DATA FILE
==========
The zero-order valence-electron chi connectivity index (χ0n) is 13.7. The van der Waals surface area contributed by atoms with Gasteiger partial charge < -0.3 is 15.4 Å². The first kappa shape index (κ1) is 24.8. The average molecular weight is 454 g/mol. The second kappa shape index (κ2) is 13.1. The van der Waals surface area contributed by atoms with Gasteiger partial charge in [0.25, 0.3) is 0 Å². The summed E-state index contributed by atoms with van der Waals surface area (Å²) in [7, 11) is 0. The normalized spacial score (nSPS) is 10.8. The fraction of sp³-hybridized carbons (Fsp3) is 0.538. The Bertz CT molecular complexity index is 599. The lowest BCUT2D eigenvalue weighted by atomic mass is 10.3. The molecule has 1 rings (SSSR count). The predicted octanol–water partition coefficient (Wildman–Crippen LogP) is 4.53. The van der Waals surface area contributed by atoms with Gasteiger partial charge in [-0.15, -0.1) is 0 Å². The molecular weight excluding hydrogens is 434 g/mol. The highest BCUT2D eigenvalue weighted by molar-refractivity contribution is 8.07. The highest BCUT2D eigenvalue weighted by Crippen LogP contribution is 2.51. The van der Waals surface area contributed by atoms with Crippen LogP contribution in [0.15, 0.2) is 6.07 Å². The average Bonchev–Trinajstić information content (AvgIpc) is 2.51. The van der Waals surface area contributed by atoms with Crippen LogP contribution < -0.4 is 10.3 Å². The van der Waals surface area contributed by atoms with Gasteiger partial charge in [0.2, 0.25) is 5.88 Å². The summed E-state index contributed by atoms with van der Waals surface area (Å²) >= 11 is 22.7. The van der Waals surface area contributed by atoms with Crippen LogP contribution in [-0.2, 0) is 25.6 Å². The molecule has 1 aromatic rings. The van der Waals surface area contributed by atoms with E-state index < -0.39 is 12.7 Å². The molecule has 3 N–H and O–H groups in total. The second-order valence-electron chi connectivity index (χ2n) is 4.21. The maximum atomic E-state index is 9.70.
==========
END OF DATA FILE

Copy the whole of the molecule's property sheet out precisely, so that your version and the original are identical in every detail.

The zero-order valence-electron chi connectivity index (χ0n) is 13.7. The van der Waals surface area contributed by atoms with Gasteiger partial charge < -0.3 is 15.4 Å². The first kappa shape index (κ1) is 24.8. The average molecular weight is 454 g/mol. The second kappa shape index (κ2) is 13.1. The van der Waals surface area contributed by atoms with Gasteiger partial charge in [0.25, 0.3) is 0 Å². The summed E-state index contributed by atoms with van der Waals surface area (Å²) in [7, 11) is 0. The normalized spacial score (nSPS) is 10.8. The fraction of sp³-hybridized carbons (Fsp3) is 0.538. The Bertz CT molecular complexity index is 599. The lowest BCUT2D eigenvalue weighted by atomic mass is 10.3. The molecule has 1 rings (SSSR count). The predicted octanol–water partition coefficient (Wildman–Crippen LogP) is 4.53. The van der Waals surface area contributed by atoms with Gasteiger partial charge in [-0.15, -0.1) is 0 Å². The molecular weight excluding hydrogens is 434 g/mol. The highest BCUT2D eigenvalue weighted by molar-refractivity contribution is 8.07. The highest BCUT2D eigenvalue weighted by Crippen LogP contribution is 2.51. The van der Waals surface area contributed by atoms with Crippen LogP contribution in [0.15, 0.2) is 6.07 Å². The average Bonchev–Trinajstić information content (AvgIpc) is 2.51. The van der Waals surface area contributed by atoms with Crippen LogP contribution < -0.4 is 10.3 Å². The van der Waals surface area contributed by atoms with Gasteiger partial charge in [0.2, 0.25) is 5.88 Å². The summed E-state index contributed by atoms with van der Waals surface area (Å²) >= 11 is 22.7. The van der Waals surface area contributed by atoms with Crippen LogP contribution in [-0.2, 0) is 25.6 Å². The molecule has 1 aromatic rings. The van der Waals surface area contributed by atoms with E-state index < -0.39 is 12.7 Å². The molecule has 3 N–H and O–H groups in total. The second-order valence-electron chi connectivity index (χ2n) is 4.21. The maximum atomic E-state index is 9.70.